Cllr Hussain (Levenshulme) asked, ‘What is Culture?’ and criticised the Culture Impact Report as ‘myopic’ in its omission of his constituents’ opportunities to define culture, which might include humour, street art and language. Cllr Rahman accepted his challenge and promised to pick up the pace, acknowledging a lack of representation as reflected in the report:

Cultural Leaders Group members concluded that in order to change, the group needed to be disbanded once a new more democratic and representative entity has been co-designed and established with the wider cultural sector.

Principal Resources and Programmes Manager for Culture, Louise Hanigan, presented the Cultural Impact Survey update featuring a 59% increase since last year in organisations with Carbon Literacy trained employees, stating that 20 organisations (43%) have Zero Carbon reduction plans in place. Examples in practice include only using recycled costumes and props in theatre productions and only serving vegetarian food at events, with plans for a focus on climate and sustainability planned for 2022.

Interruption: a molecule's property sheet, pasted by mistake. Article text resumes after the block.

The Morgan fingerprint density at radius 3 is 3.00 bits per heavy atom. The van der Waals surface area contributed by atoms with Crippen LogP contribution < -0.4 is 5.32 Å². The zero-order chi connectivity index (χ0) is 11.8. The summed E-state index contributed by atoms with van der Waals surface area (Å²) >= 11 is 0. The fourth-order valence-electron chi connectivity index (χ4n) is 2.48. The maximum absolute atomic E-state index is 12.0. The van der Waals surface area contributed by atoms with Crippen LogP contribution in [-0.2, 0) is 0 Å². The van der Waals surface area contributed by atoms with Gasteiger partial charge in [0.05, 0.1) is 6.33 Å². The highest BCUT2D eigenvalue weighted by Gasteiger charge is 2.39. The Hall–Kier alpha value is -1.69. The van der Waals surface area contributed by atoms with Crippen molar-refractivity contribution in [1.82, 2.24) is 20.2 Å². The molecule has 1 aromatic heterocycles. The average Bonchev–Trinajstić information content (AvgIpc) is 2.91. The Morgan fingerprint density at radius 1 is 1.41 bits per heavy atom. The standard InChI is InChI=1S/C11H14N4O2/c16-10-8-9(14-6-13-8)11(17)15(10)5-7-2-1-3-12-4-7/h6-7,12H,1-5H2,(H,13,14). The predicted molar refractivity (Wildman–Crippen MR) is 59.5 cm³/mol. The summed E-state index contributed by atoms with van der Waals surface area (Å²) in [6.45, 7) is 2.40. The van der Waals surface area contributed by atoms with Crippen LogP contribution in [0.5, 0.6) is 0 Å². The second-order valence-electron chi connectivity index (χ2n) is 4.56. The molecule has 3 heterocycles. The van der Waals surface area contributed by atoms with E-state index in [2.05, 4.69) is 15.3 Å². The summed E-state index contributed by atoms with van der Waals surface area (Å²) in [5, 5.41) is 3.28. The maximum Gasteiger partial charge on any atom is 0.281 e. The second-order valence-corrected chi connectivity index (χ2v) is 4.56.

Manchester Libraries Strategy Update

Praise from all corners of the room was directed towards Manchester’s library staff for their consistent helpfulness throughout our communities in countering social isolation. Cllr Ali (Moss Side) noted however, that although library use was high, membership was relatively low. Head of Libraries, Galleries and Culture, Neil

MacInnes explained how ‘stock surgeries’ were going to ensure that stocks reflect communities, whilst the removal of library fines was being considered, which have been identified as a barrier to membership. Neil MacInnes cited a valuable anecdote from Longsight library goer, who said whilst the library was locked down, they had ‘missed the company of strangers’ and like our parks, as Cllr Ali (Rusholme) pointed out, libraries ‘keep us going’.


After 12 years of Government cuts to Manchester’s budget and austerity, lobbying for funding was proposed by Deputy Leader Cllr Rahman (Longsight) as ‘the only way’ through Manchester’s housing crisis, echoing Executive Member for Environment Cllr Tracey Rawlins’ (Baguley) plea for climate change funding. With the Government being reliably unreliable as an additional funding source however, the solutions must meanwhile surely be found within Manchester City Council.